How Does a Chiropractor Treat Back Pain?
Back pain can hijack your life. Your every movement becomes a painful reminder that something isn’t quite right. You’ve researched your treatment options. And, of course, you want to find effective relief as quickly as possible.
Many people with back pain turn to a chiropractor. But, what exactly does a chiropractor do and how does it help? More specifically, what treatment modalities are used to relieve pain? Review this simple guide to gain a better understanding of how chiropractic care can resolve your discomfort.
What is a Chiropractor?
Chiropractors specialize in treating musculoskeletal injuries and disorders. These include issues with bones, joints, muscles, ligaments, and other soft tissues. In particular, chiropractors employ drug-free and non-invasive techniques to alleviate pain and inflammation. These professionals focus on neck and lower back pain, joint discomfort, headaches, and more.
Is a chiropractor actually a doctor? Yes. However, their education and training do not qualify them as medical doctors (MDs). Nevertheless, a chiropractor earns a Doctor of Chiropractic degree (DC).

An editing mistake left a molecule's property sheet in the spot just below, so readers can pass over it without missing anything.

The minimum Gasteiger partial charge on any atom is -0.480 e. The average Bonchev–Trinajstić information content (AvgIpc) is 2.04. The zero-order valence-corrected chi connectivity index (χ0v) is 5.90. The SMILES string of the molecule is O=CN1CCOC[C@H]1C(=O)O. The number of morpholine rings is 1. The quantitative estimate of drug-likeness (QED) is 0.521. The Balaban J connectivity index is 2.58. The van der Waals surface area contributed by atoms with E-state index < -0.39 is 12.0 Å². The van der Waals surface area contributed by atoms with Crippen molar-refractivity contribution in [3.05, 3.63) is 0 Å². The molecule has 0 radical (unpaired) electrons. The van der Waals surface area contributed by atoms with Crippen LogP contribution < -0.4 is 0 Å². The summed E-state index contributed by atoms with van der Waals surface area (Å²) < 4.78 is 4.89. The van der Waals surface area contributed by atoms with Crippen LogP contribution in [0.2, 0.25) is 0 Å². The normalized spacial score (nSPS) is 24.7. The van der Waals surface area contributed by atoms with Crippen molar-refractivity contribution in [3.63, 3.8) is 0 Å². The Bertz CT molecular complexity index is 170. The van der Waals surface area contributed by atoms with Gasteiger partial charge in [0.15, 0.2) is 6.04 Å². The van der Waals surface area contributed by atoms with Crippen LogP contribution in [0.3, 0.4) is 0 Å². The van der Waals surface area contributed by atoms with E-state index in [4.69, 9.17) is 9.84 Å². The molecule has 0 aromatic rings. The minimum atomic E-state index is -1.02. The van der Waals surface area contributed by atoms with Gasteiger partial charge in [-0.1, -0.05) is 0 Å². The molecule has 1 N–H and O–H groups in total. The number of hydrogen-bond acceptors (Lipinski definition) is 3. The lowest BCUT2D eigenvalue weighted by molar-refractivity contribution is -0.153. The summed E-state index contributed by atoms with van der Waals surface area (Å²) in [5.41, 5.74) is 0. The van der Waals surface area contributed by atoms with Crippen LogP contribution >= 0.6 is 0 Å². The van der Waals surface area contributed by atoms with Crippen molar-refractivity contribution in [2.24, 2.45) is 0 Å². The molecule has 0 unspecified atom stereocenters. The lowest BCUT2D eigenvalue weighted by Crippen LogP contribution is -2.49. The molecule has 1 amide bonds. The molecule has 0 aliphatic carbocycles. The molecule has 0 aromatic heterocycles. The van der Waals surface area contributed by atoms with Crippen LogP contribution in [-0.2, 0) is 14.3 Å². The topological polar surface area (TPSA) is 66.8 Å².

A DC degree involves extensive training in human anatomy and physiology, orthopedics, neurology, and clinical diagnoses. A DC also spends a great deal of their training learning about manipulation and adjustment techniques. In fact, chiropractors must achieve at least 4,200 hours of classroom, laboratory, and clinical experience in order to graduate.
Aside from spinal adjustments and manual manipulation, chiropractors also use other empirically proven therapies. As part of the holistic care system, they often offer counseling about dietary modification, nutrition, and healthy lifestyle choices as well.
Chiropractic Physical Examination
A chiropractor’s initial physical examination is similar to other health care providers. Of course, given the specialized nature of chiropractic care, the focus will be on musculoskeletal conditions.
The initial exam begins with a review of your medical history, current symptoms, and personal habits. Your DC will discuss the relief modalities that alleviate your pain vs. what makes it worse. In addition, a chiropractor will want to know about your activity and occupational background, family medical history, and other psychosocial issues.
Next comes the physical examination. This typically includes general tests like pulse, blood pressure, and reflexes. Chiropractors also have more specific physical tests to assess your spine health. These examinations assess for muscle tone and strength, range of motion, posture, and neurological integrity. In addition, you may be asked to move in certain ways or undergo manual manipulations to confirm a diagnosis.
Furthermore, diagnostic imaging, like x-rays or MRIs, can allow your DC to obtain a better look at the affected areas.
DCs compile all of this information to diagnose the problem. Your diagnosis will typically fall into one of three categories, such as:
- Non-specific mechanical back pain: Discomfort caused by damage to soft tissues, facet joints, or a degenerated intervertebral disc.